reduced service eligibility requirements and simplified application procedures. Since 1968, the military education
available to warrant officers has been markedly expanded. Before then, no formal progressive military schooling program
existed for warrant officers.
14. ESTABLISHMENT OF A TRILEVEL MILITARY EDUCATION SYSTEM
a. By the end of 1972, the Army had established a trilevel military education system for its warrant officers. This
system provided formal training for warrant officers at the basic or entry level in 59 specialties, at the intermediate level for
53 specialties, and at the advanced level for 27 specialties.
b. In 1973, the three levels were changed from "basic," "intermediate," and "advanced" to entry, advanced, and
senior, respectively. Simultaneously, as a result of successful testing of the concept, the Warrant Officer Senior Course
was established at Fort Rucker, Alabama, to provide all warrant officers with access to the highest level of professional
education. During 1973, the Department of the Army also began to close the gaps in the warrant officer military education
system by directing the expansion or modification of existing advanced courses to accommodate all warrant officer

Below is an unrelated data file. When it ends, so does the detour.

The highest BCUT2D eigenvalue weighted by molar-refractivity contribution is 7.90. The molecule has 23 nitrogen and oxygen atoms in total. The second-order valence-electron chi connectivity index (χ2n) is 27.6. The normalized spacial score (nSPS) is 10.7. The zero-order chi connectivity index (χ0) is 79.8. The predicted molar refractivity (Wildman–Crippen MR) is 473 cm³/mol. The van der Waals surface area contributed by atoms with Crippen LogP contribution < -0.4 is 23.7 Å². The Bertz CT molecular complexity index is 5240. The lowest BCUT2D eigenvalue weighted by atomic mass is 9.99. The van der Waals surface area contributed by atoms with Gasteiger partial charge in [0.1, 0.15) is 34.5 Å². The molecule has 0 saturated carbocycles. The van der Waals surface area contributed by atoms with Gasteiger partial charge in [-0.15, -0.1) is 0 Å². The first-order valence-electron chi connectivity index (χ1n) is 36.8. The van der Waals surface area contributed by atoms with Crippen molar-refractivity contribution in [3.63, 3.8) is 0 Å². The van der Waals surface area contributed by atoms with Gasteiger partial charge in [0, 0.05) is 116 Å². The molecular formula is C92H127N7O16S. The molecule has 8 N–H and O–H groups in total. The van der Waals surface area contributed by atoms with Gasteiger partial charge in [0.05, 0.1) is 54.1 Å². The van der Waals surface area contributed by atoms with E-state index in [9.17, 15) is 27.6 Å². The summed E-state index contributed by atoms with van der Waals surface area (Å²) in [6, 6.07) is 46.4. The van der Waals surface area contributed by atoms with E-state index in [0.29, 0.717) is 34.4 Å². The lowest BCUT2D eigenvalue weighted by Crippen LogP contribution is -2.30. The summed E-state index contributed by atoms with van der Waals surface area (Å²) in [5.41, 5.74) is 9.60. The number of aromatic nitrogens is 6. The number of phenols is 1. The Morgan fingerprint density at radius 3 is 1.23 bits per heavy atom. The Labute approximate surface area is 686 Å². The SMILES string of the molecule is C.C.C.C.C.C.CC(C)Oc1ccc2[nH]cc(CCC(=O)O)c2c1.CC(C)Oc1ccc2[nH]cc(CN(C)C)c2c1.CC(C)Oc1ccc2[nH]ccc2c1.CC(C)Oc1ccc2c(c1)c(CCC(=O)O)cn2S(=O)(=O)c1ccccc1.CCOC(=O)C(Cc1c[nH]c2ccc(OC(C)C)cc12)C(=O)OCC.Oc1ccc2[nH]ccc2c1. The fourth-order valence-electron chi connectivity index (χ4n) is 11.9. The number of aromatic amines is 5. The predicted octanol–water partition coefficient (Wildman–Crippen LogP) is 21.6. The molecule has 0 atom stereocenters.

15. CIVILIAN EDUCATIONAL GOAL UPGRADED
Civil schooling opportunities were also increased during this period. The educational goal for warrant officers was
upgraded from a two-year college equivalency to the attainment of an associate degree, preferably in an MOS-related
field. In 1974, for the first time, warrant officers were authorized entry into fully funded civil schooling programs. To help
warrant officers achieve their goals, cooperative degree programs were established with nearby colleges and universities
so warrant officers attending a career course could pursue college-level studies. In keeping with increased educational
opportunities, duty positions requiring warrant officers with master's degrees were validated by the Army Educational
16. WARRANT OFFICER INCORPORATION INTO THE HQDA PROJECTED REQUISITION AUTHORITY
a. As a means of forecasting and controlling their assignment and training, warrant officers were incorporated
into the HQDA projected requisition authority, a management tool long used to control commissioned officer assignments.
By the close of 1975, the Army had significantly expanded the professional development of the Warrant Officer Corps.
Warrant officers in the modern program were being offered opportunities their predecessors never enjoyed.